During the COVID-19 (SARS-CoV2) pandemic, current guidelines dictate that surgical teams wear appropriate personal protective equipment (PPE) in theatre. Currently this is, at a minimum, an FFP3 respirator, a visor, fluid repellent gown and gloves .
Many surgeons, particularly in ENT where aerosol generating procedures are commonplace, have chosen to use non-disposable respirators for durability and comfort. Two common types of multiple use respirators are half face respirators and full-face respirators with polycarbonate lenses.
It is widely accepted that PPE hampers communication between clinical teams due to a number of factors such as the loss of ability to lip read and non-verbal cues as well as the physical barrier to sound that the masks impose . The latter is particularly noticeable in reusable respirators such as the half and full-face devices. This problem has previously been acknowledged in ENT & Audiology News with regards to the use of a modified snorkel mask.
The authors have trialled a novel throat mic guitar amp system with the view to improve communication in theatre whilst wearing PPE.
The system was trialled in a live theatre scenario. The author used a throat microphone system (3.5mm plug Tactical Throat Mic System) directly wired into a 1-watt body-worn guitar amplifier (Marshall MS-2R Micro Amp). The system required removing the 3.5mm plug from the throat mic system and replacing it with a 6.35mm guitar amp plug.
The surgical team (n=7) was asked to rate the surgeon on a visual analogue scale (VAS) for both volume and clarity for one case without sound amplification and one case with sound amplification. The mean results were recorded for each system. The surgeon used a 3M full face respirator.
With no amplification, the mean volume and clarity scores were 4.3/10 (volume) and 3.4/10 (clarity). The mean scores with the guitar amp system were 7.7/10 (volume) and 7.0/10 (clarity) [Figure 1].
Figure 1. Comparison of volume and clarity; no amplification vs. guitar amp system.
In addition to the guitar amp system, we also trialled a Bluetooth speaker system, however it was deemed almost unintelligible by the theatre team. This was due to the delay between speaking and the speaker emitting sound. The guitar amp system, however, was deemed to be very effective by the whole theatre team. All members involved felt that it improved both the volume and the clarity of the surgeon’s speech.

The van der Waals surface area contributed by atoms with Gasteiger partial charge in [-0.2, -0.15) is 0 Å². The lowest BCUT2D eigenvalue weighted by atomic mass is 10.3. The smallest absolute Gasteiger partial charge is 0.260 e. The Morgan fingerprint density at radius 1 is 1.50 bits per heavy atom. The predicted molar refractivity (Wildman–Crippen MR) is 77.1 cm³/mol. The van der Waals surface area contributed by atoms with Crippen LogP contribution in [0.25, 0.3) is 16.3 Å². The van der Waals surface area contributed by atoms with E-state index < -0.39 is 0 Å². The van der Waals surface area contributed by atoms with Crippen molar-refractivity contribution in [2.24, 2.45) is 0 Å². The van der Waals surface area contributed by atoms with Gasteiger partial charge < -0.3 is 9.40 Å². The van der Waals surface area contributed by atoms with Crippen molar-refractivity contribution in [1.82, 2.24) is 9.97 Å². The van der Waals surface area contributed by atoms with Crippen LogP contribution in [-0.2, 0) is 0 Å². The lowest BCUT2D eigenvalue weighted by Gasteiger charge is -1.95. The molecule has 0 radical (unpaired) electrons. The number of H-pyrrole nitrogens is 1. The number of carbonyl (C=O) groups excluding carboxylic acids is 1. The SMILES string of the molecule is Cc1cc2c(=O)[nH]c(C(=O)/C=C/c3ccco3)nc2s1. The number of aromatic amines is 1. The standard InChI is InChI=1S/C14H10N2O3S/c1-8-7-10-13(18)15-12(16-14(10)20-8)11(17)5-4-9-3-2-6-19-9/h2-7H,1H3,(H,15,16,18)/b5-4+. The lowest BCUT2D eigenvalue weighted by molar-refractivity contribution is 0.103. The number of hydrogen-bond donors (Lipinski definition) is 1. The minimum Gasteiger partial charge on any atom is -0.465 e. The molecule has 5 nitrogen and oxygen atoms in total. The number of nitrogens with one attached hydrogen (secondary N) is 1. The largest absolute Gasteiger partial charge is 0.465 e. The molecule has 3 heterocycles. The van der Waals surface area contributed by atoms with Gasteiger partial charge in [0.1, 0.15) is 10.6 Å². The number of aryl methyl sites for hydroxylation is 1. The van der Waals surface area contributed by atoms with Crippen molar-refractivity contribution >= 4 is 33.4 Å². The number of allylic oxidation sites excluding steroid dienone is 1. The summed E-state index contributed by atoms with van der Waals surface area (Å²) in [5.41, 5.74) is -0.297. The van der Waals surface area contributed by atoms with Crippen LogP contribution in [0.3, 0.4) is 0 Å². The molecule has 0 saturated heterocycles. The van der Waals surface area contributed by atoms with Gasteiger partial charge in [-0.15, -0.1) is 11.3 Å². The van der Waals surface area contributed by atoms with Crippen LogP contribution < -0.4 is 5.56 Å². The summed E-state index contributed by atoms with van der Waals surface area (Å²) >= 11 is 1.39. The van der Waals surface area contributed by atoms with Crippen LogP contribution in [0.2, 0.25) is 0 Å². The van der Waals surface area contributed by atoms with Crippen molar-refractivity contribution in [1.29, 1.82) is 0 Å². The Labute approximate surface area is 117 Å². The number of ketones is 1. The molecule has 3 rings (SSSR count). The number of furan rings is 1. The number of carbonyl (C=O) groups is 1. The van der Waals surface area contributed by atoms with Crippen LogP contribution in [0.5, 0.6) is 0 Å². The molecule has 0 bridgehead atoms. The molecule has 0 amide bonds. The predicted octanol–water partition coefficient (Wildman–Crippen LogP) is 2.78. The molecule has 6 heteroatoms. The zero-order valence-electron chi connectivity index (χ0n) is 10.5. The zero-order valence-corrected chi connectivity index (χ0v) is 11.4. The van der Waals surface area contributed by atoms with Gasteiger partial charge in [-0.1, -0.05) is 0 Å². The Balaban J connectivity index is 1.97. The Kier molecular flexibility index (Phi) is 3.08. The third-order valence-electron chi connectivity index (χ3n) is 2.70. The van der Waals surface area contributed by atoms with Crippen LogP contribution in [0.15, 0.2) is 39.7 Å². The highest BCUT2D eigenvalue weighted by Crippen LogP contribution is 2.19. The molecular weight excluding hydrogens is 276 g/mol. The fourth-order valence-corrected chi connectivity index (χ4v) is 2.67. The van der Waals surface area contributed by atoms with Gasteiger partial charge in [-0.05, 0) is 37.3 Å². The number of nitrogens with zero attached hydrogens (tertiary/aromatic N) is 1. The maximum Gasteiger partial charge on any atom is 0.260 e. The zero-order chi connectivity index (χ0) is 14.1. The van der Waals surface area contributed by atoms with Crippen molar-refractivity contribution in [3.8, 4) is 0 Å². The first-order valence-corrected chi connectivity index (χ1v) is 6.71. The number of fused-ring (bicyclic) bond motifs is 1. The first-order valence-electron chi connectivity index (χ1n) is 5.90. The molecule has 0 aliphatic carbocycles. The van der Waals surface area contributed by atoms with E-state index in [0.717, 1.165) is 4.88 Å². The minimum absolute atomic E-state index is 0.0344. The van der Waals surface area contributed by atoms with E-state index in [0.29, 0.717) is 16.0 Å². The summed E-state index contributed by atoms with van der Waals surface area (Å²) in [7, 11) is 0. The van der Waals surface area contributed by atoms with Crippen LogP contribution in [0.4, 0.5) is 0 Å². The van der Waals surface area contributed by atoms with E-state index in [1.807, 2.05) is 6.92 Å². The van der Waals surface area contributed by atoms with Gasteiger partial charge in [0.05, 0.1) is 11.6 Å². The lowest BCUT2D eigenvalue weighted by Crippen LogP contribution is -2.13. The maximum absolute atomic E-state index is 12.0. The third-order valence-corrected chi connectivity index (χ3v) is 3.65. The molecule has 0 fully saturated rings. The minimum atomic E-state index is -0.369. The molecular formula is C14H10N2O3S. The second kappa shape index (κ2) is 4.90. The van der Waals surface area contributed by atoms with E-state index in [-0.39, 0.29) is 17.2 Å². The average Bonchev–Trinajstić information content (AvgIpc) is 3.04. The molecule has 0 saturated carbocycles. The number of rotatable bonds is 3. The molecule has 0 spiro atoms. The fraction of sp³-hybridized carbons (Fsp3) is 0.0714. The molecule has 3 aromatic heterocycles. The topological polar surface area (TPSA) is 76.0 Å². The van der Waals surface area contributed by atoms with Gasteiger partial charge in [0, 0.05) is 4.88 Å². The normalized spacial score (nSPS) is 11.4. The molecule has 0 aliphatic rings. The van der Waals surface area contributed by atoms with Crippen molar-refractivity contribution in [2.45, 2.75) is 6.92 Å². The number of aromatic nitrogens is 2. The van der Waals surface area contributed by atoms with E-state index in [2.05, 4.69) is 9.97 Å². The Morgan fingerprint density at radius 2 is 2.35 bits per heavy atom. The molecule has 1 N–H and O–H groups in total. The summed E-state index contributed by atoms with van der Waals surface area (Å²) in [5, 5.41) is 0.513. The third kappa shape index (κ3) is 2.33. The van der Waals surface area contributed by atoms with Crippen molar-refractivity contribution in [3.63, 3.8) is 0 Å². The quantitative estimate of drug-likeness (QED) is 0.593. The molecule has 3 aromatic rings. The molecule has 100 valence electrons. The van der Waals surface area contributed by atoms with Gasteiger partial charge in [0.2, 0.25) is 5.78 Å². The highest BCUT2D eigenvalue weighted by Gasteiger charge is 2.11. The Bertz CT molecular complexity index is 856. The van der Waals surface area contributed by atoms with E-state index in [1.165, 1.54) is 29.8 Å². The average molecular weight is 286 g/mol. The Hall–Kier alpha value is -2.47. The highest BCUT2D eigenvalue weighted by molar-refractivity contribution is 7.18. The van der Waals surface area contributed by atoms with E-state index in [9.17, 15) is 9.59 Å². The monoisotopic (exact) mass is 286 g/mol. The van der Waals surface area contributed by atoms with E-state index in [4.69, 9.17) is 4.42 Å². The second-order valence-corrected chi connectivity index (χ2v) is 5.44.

Whilst we appreciate that this is a small pilot study with a limited number of participants, the results are positive and the authors are now routinely using this system in theatre. Based on our results, a throat mic guitar amp system (fig.2 & 3) improves communication between members of a theatre team and may in turn have an impact on patient safety.
Our system involved removing the 3.5mm headphone style plug from the throat mic and replacing it with a 6.35mm plug compatible with the guitar amplifier which requires a degree of technical expertise, however simple adapters are available to overcome this issue.
Figure 2. Guitar Amp throat mic system.
Figure 3. Surgeon wearing guitar amp throat mic system and full-face respirator.
The use of a throat mic guitar amp system improves communication in theatre by enhancing volume and clarity of voice. The authors recommend the use of a throat mic system for theatre teams or any clinicians whose role dictates wearing respirator face masks.
1. Good Practice for Surgeons and Surgical Teams. Royal College of Surgeons of England. April 2020:13-15.
Last accessed August 2020.
2. Grote H. Read my lips; the downside of PPE (and how you can improve communication). Royal College of Physicians News. May 2020.
Last accessed August 2020.